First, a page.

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Digital Hollywood L.A.2011: What is it and how do you monetize it?

October 18th, 2011 · 1 Comment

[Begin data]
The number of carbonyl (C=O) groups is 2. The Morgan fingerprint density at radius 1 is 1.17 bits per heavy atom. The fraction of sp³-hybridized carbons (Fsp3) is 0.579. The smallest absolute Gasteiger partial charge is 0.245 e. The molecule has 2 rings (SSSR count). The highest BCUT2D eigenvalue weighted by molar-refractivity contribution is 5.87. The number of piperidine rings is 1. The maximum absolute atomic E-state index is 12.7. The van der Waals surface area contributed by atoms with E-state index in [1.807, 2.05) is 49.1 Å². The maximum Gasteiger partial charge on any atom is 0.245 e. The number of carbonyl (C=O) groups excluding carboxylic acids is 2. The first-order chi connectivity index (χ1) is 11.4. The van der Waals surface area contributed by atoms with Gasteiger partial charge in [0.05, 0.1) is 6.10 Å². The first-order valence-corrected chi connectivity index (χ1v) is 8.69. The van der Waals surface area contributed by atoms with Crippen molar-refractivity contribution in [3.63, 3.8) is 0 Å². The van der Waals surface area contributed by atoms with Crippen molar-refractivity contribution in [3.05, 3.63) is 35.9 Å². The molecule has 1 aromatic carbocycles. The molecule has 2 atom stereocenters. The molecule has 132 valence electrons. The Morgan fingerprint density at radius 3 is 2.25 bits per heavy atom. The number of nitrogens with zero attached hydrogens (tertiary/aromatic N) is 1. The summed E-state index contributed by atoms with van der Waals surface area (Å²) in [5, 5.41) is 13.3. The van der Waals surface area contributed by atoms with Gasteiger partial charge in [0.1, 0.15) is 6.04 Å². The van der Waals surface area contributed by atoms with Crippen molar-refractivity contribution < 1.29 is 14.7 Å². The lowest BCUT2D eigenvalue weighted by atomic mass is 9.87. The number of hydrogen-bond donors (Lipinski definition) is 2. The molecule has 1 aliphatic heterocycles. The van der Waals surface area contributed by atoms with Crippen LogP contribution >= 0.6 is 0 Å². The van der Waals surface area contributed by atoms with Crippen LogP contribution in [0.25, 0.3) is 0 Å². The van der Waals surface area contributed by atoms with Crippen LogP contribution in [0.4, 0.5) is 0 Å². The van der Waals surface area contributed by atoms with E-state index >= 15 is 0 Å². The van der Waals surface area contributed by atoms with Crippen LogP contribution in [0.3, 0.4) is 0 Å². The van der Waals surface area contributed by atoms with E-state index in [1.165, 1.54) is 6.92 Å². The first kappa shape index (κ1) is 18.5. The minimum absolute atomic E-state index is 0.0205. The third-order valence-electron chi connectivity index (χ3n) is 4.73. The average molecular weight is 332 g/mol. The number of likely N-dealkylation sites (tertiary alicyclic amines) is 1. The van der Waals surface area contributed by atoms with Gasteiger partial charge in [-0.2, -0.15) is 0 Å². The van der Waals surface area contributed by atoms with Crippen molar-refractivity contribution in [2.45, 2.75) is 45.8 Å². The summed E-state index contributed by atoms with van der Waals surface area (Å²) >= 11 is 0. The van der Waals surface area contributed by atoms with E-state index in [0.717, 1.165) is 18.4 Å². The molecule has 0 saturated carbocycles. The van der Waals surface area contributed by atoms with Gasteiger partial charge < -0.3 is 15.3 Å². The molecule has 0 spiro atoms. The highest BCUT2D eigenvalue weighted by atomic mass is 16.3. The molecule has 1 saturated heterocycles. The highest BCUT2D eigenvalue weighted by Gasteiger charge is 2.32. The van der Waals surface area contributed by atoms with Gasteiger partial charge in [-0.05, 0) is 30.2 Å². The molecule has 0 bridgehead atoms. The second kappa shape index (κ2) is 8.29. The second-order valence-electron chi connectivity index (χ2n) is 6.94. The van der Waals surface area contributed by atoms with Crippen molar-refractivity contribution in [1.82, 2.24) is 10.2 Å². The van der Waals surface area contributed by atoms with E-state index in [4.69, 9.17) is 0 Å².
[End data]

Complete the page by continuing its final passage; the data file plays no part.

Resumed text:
Transmedia Production: What is it and how do you monetize it?   By Patty Rappa Ritz Carlton Hotel, Marina del Rey,CA(Hollywood Today)10/18/11/—It’s the buzz word I seem to encounter inside every ballroom of this week’s Digital Hollywood conference.  To put it simply, Producers in Hollywood have to not only source the story, put the deal together to fund and produce it as a  movie or TV series.  They have how to think of ways to layer the story across mass media channels including YouTube, Twitter, Facebook and a string of other social networks. There’s some challenges in involved in getting this kind of aggregation accomplished.  The first is to segment the story in ways that engages the audience of each of these media channels.  For example the Twitter audience might require ongoing interactive bites from the talent, whereas the YouTube audience might embrace behind the scenes or short takes of the story.  Then perhaps Facebook might open the doors to social commerce opportunities tied to merchandising for the project.   These plus all the ways the story needs to layer across mobile and tablet devices is enough to cause an unprepared producer to desire early retirement. Looking back, one might argue multimedia layering of the story across various media outlets is nothing new.  After all, when a film or new show comes out, you see the cast promoting it on late night shows, magazines, etc.  However, producers in Hollywood know there’s one major game changer:  Interactivity.  It’s a transmedia world that not only requires producers to have technical sophistication, but ample understanding of consumer social media behavioral patterns. Transmedia Production: What is it and how do you monetize it? Seasoned transmedia producers need to take into consideration preliminary shifts in perception from a social media point of view.  They need to be two, three, sometimes ten steps ahead of the curve to figure out ways they can create the kind of pre-release and post release buzz they’d favor around their project.  John Heinsen, Executive Producer of Bunnygraph said it best during this morning’s panel discussion, “It’s a new production, new branding and new pricing model.  We’re all kind of searching for the switch in the dark.” Speaking of money, the most common thread among audience member questions, was the concern of how to monetize these added layering efforts.  Mark Mangiola, Venture Partner with Canaan Partners expressed the need for Producers to think along the lines of employing curation experts.  This means flowing the content in manageable segments that can be potentially funded by brand sponsors and a number of foreign investors looking for these kinds of projects.  I especially believe Producers who can figure out ways to meet the audience’s interactive expectations, perhaps even gamify the digital assets they’re curating, will be incredibly successful.  More to follow throughout this week on this topic. www.digitalhollywood.com

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